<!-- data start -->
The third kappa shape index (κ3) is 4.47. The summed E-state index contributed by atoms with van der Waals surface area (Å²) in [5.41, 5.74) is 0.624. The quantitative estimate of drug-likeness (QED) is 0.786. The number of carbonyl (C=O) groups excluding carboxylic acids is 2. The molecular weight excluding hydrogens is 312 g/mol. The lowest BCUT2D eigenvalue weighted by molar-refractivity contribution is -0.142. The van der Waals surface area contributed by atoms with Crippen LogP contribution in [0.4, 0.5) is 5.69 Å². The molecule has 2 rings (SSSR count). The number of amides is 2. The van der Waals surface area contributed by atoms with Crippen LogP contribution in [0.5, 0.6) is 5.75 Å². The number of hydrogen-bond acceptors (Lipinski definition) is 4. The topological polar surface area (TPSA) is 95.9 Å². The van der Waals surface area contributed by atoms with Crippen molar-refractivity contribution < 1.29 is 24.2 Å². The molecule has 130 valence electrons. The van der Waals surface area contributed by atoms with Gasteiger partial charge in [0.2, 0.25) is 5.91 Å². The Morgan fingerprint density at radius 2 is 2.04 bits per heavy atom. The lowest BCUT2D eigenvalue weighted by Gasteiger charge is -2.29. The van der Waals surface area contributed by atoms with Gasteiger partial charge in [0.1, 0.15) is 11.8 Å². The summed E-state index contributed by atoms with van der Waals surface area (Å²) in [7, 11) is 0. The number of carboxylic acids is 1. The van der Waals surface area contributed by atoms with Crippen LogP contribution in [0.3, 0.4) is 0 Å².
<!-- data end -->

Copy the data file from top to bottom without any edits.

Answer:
The third kappa shape index (κ3) is 4.47. The summed E-state index contributed by atoms with van der Waals surface area (Å²) in [5.41, 5.74) is 0.624. The quantitative estimate of drug-likeness (QED) is 0.786. The number of carbonyl (C=O) groups excluding carboxylic acids is 2. The molecular weight excluding hydrogens is 312 g/mol. The lowest BCUT2D eigenvalue weighted by molar-refractivity contribution is -0.142. The van der Waals surface area contributed by atoms with Crippen LogP contribution in [0.4, 0.5) is 5.69 Å². The molecule has 2 rings (SSSR count). The number of amides is 2. The van der Waals surface area contributed by atoms with Crippen LogP contribution in [0.5, 0.6) is 5.75 Å². The number of hydrogen-bond acceptors (Lipinski definition) is 4. The topological polar surface area (TPSA) is 95.9 Å². The van der Waals surface area contributed by atoms with Crippen molar-refractivity contribution < 1.29 is 24.2 Å². The molecule has 130 valence electrons. The van der Waals surface area contributed by atoms with Gasteiger partial charge in [0.2, 0.25) is 5.91 Å². The Morgan fingerprint density at radius 2 is 2.04 bits per heavy atom. The lowest BCUT2D eigenvalue weighted by Gasteiger charge is -2.29. The van der Waals surface area contributed by atoms with Gasteiger partial charge in [0.1, 0.15) is 11.8 Å². The summed E-state index contributed by atoms with van der Waals surface area (Å²) in [7, 11) is 0. The number of carboxylic acids is 1. The van der Waals surface area contributed by atoms with Crippen LogP contribution in [0.3, 0.4) is 0 Å².